Brereton, with a touch of irritation, answered: “And you can ask? Even my vanity is forced to realise you waste little love on me that you need explanation. Sixty miles and over I have rid to-day solely that I might bide the night here, and not so much as a word of welcome do you give me. But I vow you shall love me some day even as I love you; that you too shall long for sight of me when I am away, and caress me as fondly when I return.”
“I did not mean that I was not glad to see you,” protested the maiden; “but—I thought I thought you could not leave the army.”
“Know then, madam,” banteringly explained the lover, “that the court-martial which has been trying Lee for his conduct at Monmouth has come to a verdict, which required transmission to Congress, for confirmation, and as I enjoy nothing better than two hundred and forty miles of riding in September heats and dust, I fairly went on my knees to his Excellency for permission to bear it. And now do you ask why I wished it? Do I not deserve something to lighten the journey? Ah, my sweet, if you care for me a little, prove it by once returning me one of my kisses!”
“With whom art thou speaking, daughter?” demanded Mrs. Meredith, losing patience at the continuance of the dialogue she could just realise.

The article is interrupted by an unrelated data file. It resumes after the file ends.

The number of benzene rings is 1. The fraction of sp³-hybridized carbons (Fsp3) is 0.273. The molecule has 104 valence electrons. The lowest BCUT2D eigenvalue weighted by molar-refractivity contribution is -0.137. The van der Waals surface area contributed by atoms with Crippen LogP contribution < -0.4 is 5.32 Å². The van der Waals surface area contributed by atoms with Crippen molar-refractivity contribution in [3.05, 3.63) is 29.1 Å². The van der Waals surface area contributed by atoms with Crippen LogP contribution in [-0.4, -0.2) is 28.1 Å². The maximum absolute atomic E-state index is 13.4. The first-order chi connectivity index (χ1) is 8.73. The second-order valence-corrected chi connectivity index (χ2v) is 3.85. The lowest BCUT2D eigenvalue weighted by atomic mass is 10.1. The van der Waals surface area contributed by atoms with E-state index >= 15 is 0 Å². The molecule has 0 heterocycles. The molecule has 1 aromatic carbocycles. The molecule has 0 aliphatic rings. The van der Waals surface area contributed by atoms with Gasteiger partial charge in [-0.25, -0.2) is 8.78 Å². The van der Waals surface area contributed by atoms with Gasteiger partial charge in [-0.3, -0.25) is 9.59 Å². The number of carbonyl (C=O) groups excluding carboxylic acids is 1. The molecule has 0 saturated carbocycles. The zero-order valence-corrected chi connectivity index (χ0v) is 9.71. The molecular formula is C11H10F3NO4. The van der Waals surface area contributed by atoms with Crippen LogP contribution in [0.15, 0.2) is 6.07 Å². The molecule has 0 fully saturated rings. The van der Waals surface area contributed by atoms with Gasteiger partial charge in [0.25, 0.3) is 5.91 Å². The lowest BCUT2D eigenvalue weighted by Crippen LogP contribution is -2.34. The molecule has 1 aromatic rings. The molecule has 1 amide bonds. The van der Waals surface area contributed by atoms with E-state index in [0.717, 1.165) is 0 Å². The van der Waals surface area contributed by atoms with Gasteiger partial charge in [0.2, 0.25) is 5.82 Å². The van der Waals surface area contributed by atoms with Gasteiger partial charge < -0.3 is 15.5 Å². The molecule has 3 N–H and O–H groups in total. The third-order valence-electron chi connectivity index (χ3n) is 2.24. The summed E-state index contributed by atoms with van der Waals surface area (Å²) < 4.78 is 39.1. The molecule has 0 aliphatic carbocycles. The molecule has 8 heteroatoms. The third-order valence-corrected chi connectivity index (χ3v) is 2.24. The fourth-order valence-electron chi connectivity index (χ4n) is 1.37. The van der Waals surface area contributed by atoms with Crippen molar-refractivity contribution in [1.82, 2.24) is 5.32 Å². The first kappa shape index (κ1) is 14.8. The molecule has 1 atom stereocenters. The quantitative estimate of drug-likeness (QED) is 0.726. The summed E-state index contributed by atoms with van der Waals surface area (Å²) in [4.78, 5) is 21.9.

“’T is I, John Brereton, Mrs. Meredith,” spoke up the intruder, “come in search of a night’s lodgings.”
[Illustration: “I love you for your honesty, Janice.”]
The information was enough to make the squire forget prudence, in the spleen it aroused. “Have done with your whispered prittle-prattle, Jan, and let me have sight of this fellow,” he called angrily.
“Mr. Meredith! you here?” cried the officer, springing to the doorway, to make sure that his ears did not deceive him.
“Ay, and no wonder ’t is a sad surprise to ye,” went on Mr. Meredith, irascibly. “There shall be no more stolen interviews—ay, or kisses—from henceforth, ye Jerry Sneak! Come out of the hall, Janice, and have done with this courting by stealth.”
“I call Heaven to witness,” retorted Jack, hotly, “if once I have acted underhand; and you have no right—”
“Pooh! ’t is not for a jail-bird and bond-servant and rebel to lay down the right and wrong to Lambert Meredith.”
“Oh, dadda—” expostulatingly began Janice.
“What is more,” continued the father, regardless of her protest, “I’ll have ye know that I take your behind-back wooing of my daughter as an insult, and will none of it.”
“Is it prudent, Lambert, needlessly to offend Colonel Brereton?” deprecated Mrs. Meredith.
“Ay. Let him give me up to the authorities,” sneered the husband. “’T will be all of a piece with his other doings.”
“To such an imputation I refuse to make denial,” said Brereton, proudly; “but be warned, sir, by the trials for treason now going on in Jersey and Pennsylvania, what fate awaits you if you are captured. Even I could not save you, I fear, after your taking office from the king, if you were caught thus.”